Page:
I began to get a little ‘whoops’ feeling in the pit of my stomach. As the ride went on the feeling spread to all of my stomach. I stopped waving victoriously at the other children on the ride, trying instinctively to hold as still as possible: an im-possibility on a herky-jerky ride like this. I’d started feeling that little ‘whoops’ rising up my chest toward my throat on every snappy reversal ‘my lucky seat’ made, and I was seriously starting to worry about the integrity of the happy ending to this story… when the ride began to slow.

Oh, thank God, I thought. All I had to do was keep it together long enough to get off the ride and I could have a seat for a while to let my stomach relax and recover. I could go sit on the grass near the rides, or even take a walk over to the wall by the beach and take a little break in the sun. My double-free ride would remain unspoiled and my day would remain awesome!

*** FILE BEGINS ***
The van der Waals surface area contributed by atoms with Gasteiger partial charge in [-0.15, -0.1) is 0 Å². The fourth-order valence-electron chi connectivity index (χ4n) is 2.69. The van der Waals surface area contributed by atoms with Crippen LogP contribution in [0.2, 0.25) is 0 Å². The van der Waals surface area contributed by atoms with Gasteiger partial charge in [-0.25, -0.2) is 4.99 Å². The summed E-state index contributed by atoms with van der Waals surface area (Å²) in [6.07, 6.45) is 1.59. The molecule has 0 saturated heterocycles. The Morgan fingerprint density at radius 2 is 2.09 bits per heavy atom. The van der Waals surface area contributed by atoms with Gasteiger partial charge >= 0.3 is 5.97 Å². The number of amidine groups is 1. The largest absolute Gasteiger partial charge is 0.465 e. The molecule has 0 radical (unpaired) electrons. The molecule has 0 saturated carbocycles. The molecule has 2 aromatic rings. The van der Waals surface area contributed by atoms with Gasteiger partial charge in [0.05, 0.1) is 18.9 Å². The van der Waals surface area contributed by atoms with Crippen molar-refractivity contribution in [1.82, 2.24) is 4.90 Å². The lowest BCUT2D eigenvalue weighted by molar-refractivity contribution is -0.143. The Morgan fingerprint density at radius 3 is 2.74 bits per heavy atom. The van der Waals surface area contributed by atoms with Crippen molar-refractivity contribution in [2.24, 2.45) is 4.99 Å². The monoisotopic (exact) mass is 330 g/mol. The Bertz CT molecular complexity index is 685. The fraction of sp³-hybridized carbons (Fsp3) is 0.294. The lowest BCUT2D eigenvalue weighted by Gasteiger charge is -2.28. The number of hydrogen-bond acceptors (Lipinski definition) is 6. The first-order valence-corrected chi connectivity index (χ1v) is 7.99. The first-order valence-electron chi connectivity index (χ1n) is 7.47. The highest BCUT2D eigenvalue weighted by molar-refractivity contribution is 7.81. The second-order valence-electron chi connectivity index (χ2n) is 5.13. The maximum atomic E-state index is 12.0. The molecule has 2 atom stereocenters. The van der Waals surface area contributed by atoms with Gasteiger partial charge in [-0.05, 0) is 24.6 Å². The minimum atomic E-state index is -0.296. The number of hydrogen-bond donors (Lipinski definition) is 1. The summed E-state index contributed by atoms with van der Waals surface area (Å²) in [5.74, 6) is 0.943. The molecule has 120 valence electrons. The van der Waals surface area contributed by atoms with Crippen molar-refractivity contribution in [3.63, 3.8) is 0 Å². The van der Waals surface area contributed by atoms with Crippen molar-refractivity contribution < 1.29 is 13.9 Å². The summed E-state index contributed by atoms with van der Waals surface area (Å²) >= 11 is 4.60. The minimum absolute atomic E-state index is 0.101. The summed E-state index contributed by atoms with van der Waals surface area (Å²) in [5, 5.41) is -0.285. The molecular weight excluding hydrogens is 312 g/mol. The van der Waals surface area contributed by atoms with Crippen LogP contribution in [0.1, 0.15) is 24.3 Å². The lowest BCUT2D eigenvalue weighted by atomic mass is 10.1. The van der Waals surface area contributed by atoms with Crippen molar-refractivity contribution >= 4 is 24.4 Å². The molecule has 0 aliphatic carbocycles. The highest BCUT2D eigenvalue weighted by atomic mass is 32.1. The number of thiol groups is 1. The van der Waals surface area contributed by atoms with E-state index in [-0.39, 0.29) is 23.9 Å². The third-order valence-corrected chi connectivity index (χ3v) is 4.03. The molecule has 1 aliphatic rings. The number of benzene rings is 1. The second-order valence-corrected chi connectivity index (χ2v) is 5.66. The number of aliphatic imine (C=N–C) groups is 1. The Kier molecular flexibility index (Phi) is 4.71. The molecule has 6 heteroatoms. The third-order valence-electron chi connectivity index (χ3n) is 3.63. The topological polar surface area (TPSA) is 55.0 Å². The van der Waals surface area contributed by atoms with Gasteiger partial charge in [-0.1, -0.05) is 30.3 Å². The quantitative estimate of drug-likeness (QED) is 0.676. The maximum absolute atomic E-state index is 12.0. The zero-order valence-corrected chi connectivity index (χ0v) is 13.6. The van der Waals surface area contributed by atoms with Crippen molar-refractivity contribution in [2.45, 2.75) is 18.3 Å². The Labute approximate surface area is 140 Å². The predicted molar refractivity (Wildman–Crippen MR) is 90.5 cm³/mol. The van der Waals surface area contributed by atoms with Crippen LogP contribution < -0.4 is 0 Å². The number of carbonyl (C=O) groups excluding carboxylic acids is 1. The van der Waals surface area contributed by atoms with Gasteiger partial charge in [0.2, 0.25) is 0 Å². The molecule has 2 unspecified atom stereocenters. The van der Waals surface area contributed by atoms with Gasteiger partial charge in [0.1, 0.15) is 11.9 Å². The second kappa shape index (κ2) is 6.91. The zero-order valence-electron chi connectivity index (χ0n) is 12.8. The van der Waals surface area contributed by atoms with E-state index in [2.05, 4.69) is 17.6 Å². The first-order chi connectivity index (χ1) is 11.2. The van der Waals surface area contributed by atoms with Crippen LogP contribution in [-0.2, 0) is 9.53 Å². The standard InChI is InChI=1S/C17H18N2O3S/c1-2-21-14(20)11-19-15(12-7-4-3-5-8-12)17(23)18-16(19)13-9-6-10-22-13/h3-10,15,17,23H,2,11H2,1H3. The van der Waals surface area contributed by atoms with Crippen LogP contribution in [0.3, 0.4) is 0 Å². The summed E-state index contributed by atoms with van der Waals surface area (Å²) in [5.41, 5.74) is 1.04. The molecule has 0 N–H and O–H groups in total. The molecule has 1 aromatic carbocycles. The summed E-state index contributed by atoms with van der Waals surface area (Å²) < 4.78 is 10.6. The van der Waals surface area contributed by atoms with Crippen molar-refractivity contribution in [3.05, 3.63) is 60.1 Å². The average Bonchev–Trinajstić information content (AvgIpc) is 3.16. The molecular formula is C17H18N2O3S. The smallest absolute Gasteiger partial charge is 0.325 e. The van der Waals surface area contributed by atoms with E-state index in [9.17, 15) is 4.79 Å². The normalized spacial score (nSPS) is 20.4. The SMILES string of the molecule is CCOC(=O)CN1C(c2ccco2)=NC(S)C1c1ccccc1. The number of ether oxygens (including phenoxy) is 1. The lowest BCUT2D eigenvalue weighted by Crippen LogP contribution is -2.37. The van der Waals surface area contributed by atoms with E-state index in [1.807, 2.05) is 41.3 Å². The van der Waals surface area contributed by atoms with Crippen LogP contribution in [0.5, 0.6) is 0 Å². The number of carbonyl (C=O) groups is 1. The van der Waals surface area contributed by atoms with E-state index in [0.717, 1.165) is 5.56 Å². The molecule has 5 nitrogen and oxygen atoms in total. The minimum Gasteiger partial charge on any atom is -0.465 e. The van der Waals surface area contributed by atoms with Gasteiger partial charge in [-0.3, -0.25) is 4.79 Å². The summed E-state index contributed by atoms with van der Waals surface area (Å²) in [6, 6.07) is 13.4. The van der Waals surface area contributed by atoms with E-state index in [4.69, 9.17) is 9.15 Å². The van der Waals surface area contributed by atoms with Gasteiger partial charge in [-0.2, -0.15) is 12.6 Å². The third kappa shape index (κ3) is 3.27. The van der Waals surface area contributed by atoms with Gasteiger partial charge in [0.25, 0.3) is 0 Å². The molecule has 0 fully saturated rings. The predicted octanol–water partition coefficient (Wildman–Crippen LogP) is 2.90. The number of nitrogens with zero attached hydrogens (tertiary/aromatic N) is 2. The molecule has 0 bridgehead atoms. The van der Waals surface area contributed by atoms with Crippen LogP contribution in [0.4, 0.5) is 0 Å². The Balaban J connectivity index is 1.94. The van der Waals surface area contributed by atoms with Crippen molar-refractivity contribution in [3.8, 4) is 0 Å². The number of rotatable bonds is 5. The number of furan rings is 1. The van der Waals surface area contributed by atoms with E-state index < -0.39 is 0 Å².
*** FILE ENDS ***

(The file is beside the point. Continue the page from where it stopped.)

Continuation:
My car came to rest facing out at the trees again. I listened to the boots walk around the platform, listened to the creaks and bangs of people being released from their cars all around me, heard the trickle of people getting off the ride, then the stampede of kids getting on. There were the sounds of kids, chattering happily, pulling their safety bars down, shouting to each other. There came the boots again, I could feel them through my seat, threading their way through the cars to secure the lap-bars.

And there I was, realizing just a bit late that he was skipping right by my car again. There was my voice, shouting ‘hey, over here, let me out!’, lost amidst the other voices shouting ‘hey, over here, look at me!’.

And there were the boots, walking away once more, heading off in the direction of the Tilt-A-Whirl’s control booth.

Nothing to do with the story again,
         this photo just cracks me up!

I slid down as far as I could in my seat, squeezing my unhappy stomach under the safety bar locked into my lap. I stretched, I strained, extending one leg just as far as I could, my sneakered foot flailing desperately at the locking lever for my lap-bar. I just wanted to kick it, to flick it, to somehow knock it loose and allow me the chance to fling off the bar holding me prisoner and make a leap for freedom before the ride could spin my stomach into oblivion.

The Tilt-A-Whirl lurched into motion.

I slumped back into my seat with a whimper that tasted of hot dog, popcorn and soda on their second time around. It wasn’t pretty.